Couldn’t we tweak our genetic code to live longer? Perhaps. Groundbreaking work by Cynthia Kenyon at the University of California, San Francisco, in the 1990s showed that just one or two edits to the genome of roundworms was enough to significantly increase their lifespan. Worms that normally lived only about two weeks stayed healthy for three or four. (The record is currently a seven-and-a-half-fold increase in average lifespan.) Genetic switcheroo works for mammals too. In December 2016, scientists at the Salk Institute for Biological Studies in California engineered mice to turn back the genetic clock within their cells when they ate certain trigger foods. The engineered mice lived 30 per cent longer than controls.

The challenge is in translating this work to a human treatment. Any genetic tinkering, even if brought about by drugs, is dangerous because genes generally perform multiple functions. Side effects could be dramatic. For example, the Salk researchers admitted the anti-ageing effect of their gene treatment might lead to an increased risk of cancer – we just don’t yet know.

Despite all the incredible advances in stem-cell technology, bio-printing and genetics, mainstream research in this field is focused on extending health span, rather than life span. The latest data, crunched by statisticians at the Albert Einstein College of Medicine in New York and published in October 2016, suggests that humans hit a barrier at around age one hundred and fifteen.[ii] The results ‘strongly suggest that the maximum lifespan of humans is fixed and subject to natural constraints’, the authors wrote. You can drink all the longevity tea in ancient China, but the human body is just not capable of surviving much longer than this.


TRANSHUMANISM IS THE idea that we can transcend our biological limits, by merging with machines. The idea was popularised by the renowned ‘technoprophet’ Ray Kurzweil (now a director of engineering at Google), who came to public attention in the 1990s with a string of astute predictions about technology. In his 1990 book, The Age of Intelligent Machines (MIT Press), Kurzweil predicted that a computer would beat the world’s best chess player by the year 2000. It happened in 1997. He also saw the explosive growth of the internet coming, along with the advent of wearable technology, drone warfare and the automated translation of language. Kurzweil’s most famous prediction is what he calls ‘the singularity’ – the emergence of an artificial super-intelligence, triggering runaway technological growth – which he foresees happening somewhere around 2045.

In some sense, the merger of humans and machines has already begun. Bionic implants, such as the cochlear implant, use electrical impulses orchestrated by computer chips to communicate with the brain – and so restore lost senses. At St Vincent’s Hospital and the University of Melbourne, my colleagues are developing other ways to tap in to neuronal activity – and so giving people natural control of a robotic hand. These cases involve sending simple signals between a piece of hardware and the brain. To truly merge minds and machines, though, we need some way to send thoughts and memories.

In 2011, scientists at the University of Southern California in Los Angeles took the first step towards this when they implanted rats with a computer chip that worked as a kind of external hard drive for the brain. First the rats learned a particular skill, pulling a sequence of levers to gain a reward. The silicon implant listened in as that new memory was encoded in the brain’s hippocampus region, and recorded the pattern of electrical signals it detected. Next the rats were induced to forget the skill, by giving them a drug that impaired the hippocampus. The silicon implant then took over, firing a bunch of electrical signals to mimic the pattern it had recorded during training. Amazingly, the rats remembered the skill – the electrical signals from the chip were essentially replaying the memory, in a crude version of that scene in The Matrix where Keanu Reeves learns (downloads) kung-fu.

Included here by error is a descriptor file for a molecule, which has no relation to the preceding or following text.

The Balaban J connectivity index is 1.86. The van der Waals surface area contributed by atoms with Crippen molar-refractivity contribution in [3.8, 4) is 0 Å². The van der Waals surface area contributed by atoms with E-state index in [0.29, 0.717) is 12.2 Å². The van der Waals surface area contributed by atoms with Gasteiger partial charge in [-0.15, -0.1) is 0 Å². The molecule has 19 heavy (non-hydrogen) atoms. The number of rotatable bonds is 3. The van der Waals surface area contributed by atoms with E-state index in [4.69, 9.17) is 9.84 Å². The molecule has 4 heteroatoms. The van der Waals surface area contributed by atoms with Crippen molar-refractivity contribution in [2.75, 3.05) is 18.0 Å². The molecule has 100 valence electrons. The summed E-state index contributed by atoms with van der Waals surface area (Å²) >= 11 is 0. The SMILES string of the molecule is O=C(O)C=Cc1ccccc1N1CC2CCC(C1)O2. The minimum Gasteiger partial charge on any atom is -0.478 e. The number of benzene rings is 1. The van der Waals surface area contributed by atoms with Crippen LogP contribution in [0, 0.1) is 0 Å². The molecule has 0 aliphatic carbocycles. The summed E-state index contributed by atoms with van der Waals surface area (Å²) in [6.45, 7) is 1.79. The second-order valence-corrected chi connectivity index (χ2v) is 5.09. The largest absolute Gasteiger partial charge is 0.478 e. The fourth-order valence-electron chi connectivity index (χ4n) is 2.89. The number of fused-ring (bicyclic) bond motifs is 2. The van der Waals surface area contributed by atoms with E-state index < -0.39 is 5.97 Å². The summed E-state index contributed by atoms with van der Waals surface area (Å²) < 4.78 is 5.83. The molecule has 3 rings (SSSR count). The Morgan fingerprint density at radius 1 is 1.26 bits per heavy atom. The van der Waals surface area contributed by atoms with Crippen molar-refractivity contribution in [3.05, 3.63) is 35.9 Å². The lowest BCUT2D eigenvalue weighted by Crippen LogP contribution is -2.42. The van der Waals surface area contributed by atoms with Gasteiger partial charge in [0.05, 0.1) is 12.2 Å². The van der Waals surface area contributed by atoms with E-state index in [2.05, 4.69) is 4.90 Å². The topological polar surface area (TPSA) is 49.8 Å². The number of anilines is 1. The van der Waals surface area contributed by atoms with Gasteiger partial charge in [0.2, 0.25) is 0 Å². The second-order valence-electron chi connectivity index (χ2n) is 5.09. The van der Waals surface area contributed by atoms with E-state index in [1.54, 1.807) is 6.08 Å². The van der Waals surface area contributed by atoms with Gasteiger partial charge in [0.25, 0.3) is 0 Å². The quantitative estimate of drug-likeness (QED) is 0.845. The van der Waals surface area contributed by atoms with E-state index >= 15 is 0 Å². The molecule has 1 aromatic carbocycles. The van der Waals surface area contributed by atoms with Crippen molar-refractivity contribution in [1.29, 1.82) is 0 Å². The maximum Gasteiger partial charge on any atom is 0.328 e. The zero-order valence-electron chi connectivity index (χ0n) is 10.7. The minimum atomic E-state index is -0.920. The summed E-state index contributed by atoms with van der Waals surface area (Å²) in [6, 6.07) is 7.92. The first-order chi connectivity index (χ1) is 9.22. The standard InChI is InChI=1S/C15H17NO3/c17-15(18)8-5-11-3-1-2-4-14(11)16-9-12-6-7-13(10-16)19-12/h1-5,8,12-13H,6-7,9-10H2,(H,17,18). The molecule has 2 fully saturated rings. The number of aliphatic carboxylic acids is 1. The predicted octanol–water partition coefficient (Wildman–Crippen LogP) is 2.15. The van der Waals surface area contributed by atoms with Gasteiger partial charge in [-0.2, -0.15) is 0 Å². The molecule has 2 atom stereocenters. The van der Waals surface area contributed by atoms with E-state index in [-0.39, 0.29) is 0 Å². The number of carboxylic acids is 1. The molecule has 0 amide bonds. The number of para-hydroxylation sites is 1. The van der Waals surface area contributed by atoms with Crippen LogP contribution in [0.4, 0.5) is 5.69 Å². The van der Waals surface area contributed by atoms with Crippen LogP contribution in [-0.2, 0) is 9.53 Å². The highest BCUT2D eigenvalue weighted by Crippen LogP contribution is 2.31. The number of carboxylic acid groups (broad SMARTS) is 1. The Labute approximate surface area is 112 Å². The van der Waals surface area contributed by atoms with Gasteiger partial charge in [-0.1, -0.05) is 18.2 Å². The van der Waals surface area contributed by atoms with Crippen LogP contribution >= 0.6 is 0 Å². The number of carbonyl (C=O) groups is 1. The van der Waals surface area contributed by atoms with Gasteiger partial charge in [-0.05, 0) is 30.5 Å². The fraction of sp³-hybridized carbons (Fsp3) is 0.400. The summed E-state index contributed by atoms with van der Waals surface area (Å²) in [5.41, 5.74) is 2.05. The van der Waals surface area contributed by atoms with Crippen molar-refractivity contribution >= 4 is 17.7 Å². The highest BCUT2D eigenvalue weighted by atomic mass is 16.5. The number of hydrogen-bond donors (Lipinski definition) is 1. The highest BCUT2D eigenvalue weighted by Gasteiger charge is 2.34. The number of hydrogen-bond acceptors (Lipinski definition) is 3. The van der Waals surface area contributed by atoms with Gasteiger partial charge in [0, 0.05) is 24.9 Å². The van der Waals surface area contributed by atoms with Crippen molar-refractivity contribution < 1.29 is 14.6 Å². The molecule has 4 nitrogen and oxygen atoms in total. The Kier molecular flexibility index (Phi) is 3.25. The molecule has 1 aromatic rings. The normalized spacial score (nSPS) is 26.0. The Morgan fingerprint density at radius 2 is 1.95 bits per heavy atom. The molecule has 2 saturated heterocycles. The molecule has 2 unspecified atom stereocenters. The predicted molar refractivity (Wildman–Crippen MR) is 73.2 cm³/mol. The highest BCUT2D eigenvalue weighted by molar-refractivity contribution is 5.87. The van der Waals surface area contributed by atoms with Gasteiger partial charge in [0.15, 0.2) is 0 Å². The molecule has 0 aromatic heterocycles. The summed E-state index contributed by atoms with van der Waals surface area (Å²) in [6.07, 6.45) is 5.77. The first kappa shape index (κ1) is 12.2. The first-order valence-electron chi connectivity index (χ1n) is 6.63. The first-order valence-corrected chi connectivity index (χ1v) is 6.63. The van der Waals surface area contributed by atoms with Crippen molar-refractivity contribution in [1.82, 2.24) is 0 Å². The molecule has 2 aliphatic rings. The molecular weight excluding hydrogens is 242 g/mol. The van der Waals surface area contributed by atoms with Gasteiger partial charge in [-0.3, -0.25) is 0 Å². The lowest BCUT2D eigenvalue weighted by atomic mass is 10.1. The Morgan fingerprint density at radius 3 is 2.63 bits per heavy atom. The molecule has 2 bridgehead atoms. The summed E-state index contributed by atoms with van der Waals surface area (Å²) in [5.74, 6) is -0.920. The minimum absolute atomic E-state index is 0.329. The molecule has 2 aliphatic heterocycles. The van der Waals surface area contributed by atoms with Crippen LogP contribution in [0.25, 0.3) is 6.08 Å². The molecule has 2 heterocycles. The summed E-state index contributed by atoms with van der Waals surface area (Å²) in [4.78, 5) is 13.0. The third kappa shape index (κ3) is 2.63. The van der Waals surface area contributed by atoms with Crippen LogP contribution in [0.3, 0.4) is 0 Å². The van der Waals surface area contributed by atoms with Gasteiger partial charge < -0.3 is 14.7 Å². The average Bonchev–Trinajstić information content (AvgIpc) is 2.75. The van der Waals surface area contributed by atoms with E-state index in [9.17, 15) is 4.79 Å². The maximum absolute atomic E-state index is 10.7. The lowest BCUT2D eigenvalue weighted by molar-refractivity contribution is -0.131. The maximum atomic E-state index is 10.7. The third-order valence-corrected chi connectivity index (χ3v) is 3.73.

Again, the potential roadblock: the brain may be more different from a computer than people such as Kurzweil appreciate. As Nicolas Rougier, a computer scientist at Inria (the French Institute for Research in Computer Science and Automation), argues, the brain itself needs the complex sensory input of the body in order to properly function. Separate the brain from that input and things start to go awry pretty quickly. Hence, sensory deprivation is used as a form of torture. Even if artificial intelligence is achieved, that does not mean our brains will be able to integrate with it.

Whatever happens at the singularity, if it occurs, Kurzweil, sixty-eight, wants to be around to see it. His Fantastic Voyage: Live Long Enough to Live Forever (Rodale Books, 2004), is a guidebook for extending life in the hope of seeing the longevity revolution. In it he details his dietary practices, and outlines some of the two hundred supplements he takes daily.

Failing that, he has a plan B.


THE CENTRAL IDEA of cryonics is to preserve the body after death in the hope that, one day, future civilisations will have the ability (and the desire) to reanimate the dead. Both Kurzweil and de Grey, along with about fifteen hundred others (including Britney Spears), are signed up to be cryopreserved by Alcor Life Extension Foundation in Arizona.

Offhand, the idea seems crackpot. Even in daily experience, you know that freezing changes stuff: you can tell a strawberry that’s been frozen. Taste, and especially texture, change unmistakably. The problem is that when the strawberry cells freeze, they fill with ice crystals. The ice rips them apart, essentially turning them to mush. That’s why Alcor don’t freeze you; they turn you to glass.

After you die, your body is drained of blood and replaced with a special cryogenic mixture of anti-freeze and preservatives. When cooled, the liquid turns to a glassy state, but without forming dangerous crystals. You are placed in a giant thermos flask of liquid nitrogen and cooled to -196 degrees Celsius, cold enough to effectively stop biological time. There you can stay without change, for a year or a century, until science discovers the cure for whatever caused your demise.